The five prayer times where we are right now. (Sunrise is there for reference.)

Who does the Call to Prayer best?

Every time we hear the call to prayer we either think “Wow, this guy is nailing it” or quite often “this one needs a little practise” (sorry).

The actual techniques vary between different members of the muezzin, the people appointed by mosque for the call to prayer. But they generally follow a rule taking it easy at the beginning and then cutting loose as the call goes on. In the first repetition, they limit the tonal range, and don’t add in any flourishes. As they start repeating, they lengthen the syllables, extend the tonal range (even over an octave) and and in melismas, extending a syllable, moving between different notes.

We idly wondered if there was an equivalent of American Idol. And there is. They’re not big, but people do compete. Everyone wins, I’m sure. Except idols, which are banned in Islam.

Kissing “booss booss” or “squeak squeak” sound

This is a sound I had never heard before Cairo. It sounds a little like a loud “kiss kiss” sound, or a loud percussive hiss, or a very loud series of squeaks through the mouth.

It’s used by men on the street a bit like a loud whistle is used in Australia or the US. It’s used to:

  • Call out to their friends from across the road (“Ya ali! boosss boosss“)
  • Weak sales pitches. “Hiss hiss”, then pointing at a restaurant
  • Try to get your attention (especially if you’re a lone female)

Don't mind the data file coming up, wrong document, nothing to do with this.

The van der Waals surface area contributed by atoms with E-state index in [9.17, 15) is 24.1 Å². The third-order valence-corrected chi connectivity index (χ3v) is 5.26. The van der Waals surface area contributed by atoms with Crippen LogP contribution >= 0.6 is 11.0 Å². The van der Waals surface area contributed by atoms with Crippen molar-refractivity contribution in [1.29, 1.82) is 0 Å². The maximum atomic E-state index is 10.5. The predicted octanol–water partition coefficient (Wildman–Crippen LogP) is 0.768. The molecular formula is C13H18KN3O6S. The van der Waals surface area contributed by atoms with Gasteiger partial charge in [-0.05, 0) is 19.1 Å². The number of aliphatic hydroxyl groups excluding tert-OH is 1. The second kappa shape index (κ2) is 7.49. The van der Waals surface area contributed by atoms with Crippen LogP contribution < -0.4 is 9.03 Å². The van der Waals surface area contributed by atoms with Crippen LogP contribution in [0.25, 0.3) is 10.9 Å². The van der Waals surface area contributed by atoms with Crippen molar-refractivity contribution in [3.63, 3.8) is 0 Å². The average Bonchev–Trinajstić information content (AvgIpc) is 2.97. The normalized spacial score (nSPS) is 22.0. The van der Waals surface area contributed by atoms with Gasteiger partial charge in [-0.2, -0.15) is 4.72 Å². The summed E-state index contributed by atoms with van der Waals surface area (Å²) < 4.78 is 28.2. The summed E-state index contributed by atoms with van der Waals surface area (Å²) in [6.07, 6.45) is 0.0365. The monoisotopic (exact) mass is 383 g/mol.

• General sexual harassment
  • Get people out of the way if they’re on a bicycle and you’re a pedestrian, especially if they’re selling something (so it becomes dual use; “either get out of my way, or get over here and buy something”)

I couldn’t find a name for it — I asked around. People did it for me, or said they call it a “hiss” or a “bos”.

Using this sound is an indicator of social class, one friend told me. A man would never do it to a person he considered inferior. He’d only do it to someone he considers higher up, as a way of teasing him.

It would be unheard of to hear the sound in higher circles, e.g. in a professional environment.

Recycling collectors: “Bikya!”

This is one we were happy to finally capture in audio.

Old guys cycle around neighbourhoods with cargo bicycles yelling out a single word: “Bikya!” repeatedly

We were befuddled at first. “Bikya! Bikya! Bikya!” Drove us crazy. What was he saying? Is he selling some delicious snack we don’t know about? We wanted to know. Unfortuantely, we didn’t catch the word clearly enough to explain it to friends. (To us it sounded more like “F*** yeah!” which wasn’t very helpful.)

One day we got lucky — a bikya guy cycled past while we were walking on the street with an Egyptian friend. Our friend explained it to us:  “bikya” is short for “rubabikya” which apparently meant “recyclable trash like electronic goods and furniture”. In any condition. They want it so they can on-sell it.

We were curious about this word, “rubabikya”. It dooesn’t sound at all like Arabic. Our friend didn’t know, but a bit of Googling gave us the source of the word: it comes from the Italian “roba vecchia” which literally means “old stuff”. Solved!